For further information see this useful website: http://www.netdoctor.co.uk/health_advice/facts/salmonella.htm
Tuesday, February 24, 2009
How to live without a fridge
I first lived without a fridge as a student in Paris. Because of the abundance of local markets and bakeries, I hardly even noticed its absence. Years later, back in Canada and feeling that life had become too complicated, I thought unplugging my fridge might be a simple way out. Running such a huge machine, larger than a coffin, just for myself and my two-fist-sized stomach suddenly seemed more bizarre than convenient. I have now been living without a fridge for two years.
If you want to live without a fridge, all you have to do is unplug. Your fridge can be immediately converted into a storage unit right where it is. The lower portion can create space for your cupboard by holding canned and dried food, herbs, teas and spices. The upper portion makes a practical cupboard or can be filled with snow or ice and used as a cooler. (Unless you are using your fridge as a cooler, always keep it open a crack to prevent smells from forming.) With the hum of the fridge’s motor finally still, you will be amazed at the peace and quiet you bring to your home.
Most foods can last for a considerable time without a fridge. Cups of herbs or greens in water are a cheerful but constant reminder of the passage of time. Root vegetables, onions, peppers, and zucchini stay true. Eggs last for weeks. Somehow I had equated the existence of my fridge with the natural life of my food, but really, the fridge is a steroid - it can keep food fresh for a very long time, but why not just eat the food in a somewhat shorter time? I’m vegetarian, but dairy and meat are both to be treated with care. Use milk and meat the day you buy it and try to keep it cool. Cheese and dairy lasts overnight in a ziplock bag in cool water. In winter, these will be fine either in your garage or mud room, or in coolers that you fill with snow.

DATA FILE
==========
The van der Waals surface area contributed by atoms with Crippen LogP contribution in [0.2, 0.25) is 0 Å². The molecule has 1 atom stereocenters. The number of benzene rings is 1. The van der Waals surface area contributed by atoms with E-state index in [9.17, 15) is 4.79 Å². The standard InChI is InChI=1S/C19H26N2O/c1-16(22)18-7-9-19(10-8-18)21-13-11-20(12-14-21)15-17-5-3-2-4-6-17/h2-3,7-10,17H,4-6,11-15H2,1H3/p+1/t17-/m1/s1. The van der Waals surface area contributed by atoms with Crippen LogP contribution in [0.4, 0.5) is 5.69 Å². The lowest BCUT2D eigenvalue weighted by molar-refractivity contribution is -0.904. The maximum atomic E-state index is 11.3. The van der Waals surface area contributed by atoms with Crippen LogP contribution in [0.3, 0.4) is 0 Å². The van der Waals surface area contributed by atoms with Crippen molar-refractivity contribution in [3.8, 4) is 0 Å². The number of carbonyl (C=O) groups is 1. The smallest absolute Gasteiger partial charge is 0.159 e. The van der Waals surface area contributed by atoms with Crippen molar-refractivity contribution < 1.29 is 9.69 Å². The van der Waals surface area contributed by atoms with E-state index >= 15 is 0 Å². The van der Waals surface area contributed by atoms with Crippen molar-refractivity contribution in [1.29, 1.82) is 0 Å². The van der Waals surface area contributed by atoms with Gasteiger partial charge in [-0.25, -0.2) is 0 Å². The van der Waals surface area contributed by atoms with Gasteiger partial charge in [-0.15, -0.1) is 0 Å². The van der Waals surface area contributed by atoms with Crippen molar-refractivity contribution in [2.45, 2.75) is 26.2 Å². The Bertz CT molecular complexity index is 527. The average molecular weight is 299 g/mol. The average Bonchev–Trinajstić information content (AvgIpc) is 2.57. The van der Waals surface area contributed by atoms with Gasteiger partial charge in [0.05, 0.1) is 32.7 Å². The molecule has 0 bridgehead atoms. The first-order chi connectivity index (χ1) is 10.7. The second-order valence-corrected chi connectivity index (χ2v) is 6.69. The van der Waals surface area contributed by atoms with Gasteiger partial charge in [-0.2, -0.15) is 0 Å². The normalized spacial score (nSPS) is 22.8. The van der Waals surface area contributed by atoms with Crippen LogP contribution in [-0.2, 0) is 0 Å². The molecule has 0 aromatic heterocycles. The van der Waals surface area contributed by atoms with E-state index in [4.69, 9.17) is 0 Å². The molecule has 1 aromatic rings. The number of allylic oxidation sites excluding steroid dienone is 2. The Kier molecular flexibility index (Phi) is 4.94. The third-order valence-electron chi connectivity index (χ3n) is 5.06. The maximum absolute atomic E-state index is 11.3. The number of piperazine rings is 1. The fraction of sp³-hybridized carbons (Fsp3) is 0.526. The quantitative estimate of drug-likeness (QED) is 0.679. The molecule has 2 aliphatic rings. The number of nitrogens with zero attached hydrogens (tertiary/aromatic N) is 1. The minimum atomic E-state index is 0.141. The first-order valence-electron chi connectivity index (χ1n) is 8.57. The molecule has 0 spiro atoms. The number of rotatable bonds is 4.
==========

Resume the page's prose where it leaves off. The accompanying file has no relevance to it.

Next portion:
One of the biggest drawbacks of not having a fridge can by summed up by my friend Albert’s question: “But what about ice cream?” (Albert, an ecologist, had decided to accompany me on this journey in his own way.) Indeed, what about ice cream or a cold beer? Albert’s solution was to use his non-heated mud room in winter and a very small fridge for the summer. This can also be a great option - either reducing the size of your fridge, or choosing to unplug during certain seasons.
The summer months can be a sweet time to go fridge-free. Local produce is so fresh and plentiful that it will last longer than food shipped from abroad. Eating locally in the age of peak oil is best for farmer, earth, and consumer alike. To keep a year-round supply of local produce, fresh berries, corn and small cucumbers can all be canned for a great winter of local food with no freezing needed.
Of course, in the winter, you can keep anything cool for as long as you want due to our abundant resource of cold air, snow, and ice. Wool blankets can also be used as a cooler. I stored some ginger carrot soup for three days indoors by putting a small pot into a larger soup pot filled with fresh snow and protecting it with a wool blanket. Using ingenuity rather than energy adds a kind of adventure to everyday life that we seldom get to experience anymore. And it gives a more realistic picture of nature - a picture of abundant yet finite and delicate gifts, rather than an infinite source of power for all of our desires.
In the past, leftovers were like guests that had worn out their welcome. Post-fridge, I simply took fresh leftovers to share with my neighbor Bradley and I became a guest myself. I liked sharing new food discoveries, such as organic local apples I brought. Bradley realized that organic apples tasted better than what he normally bought. When I had a bad cold, Bradley heard me coughing through the walls, called and offered to buy some oranges for me. In a compartmentalized condo setting, we forged a true bond.
In giving up my fridge, I have gained a greater sense of connection to the ingenuity of my ancestors. I have a peaceful-sounding home, a new friend next door, a low electricity bill - and a deeper sense of harmony with the changing seasons.
I published my first article on living without a fridge for The Vancouver Observer, the article can no longer be found on the website. I got some good feedback from that initial article! Below are some great comments from people around the world that share their experiences.
Reflections from Katherine in Germany on living without a fridge: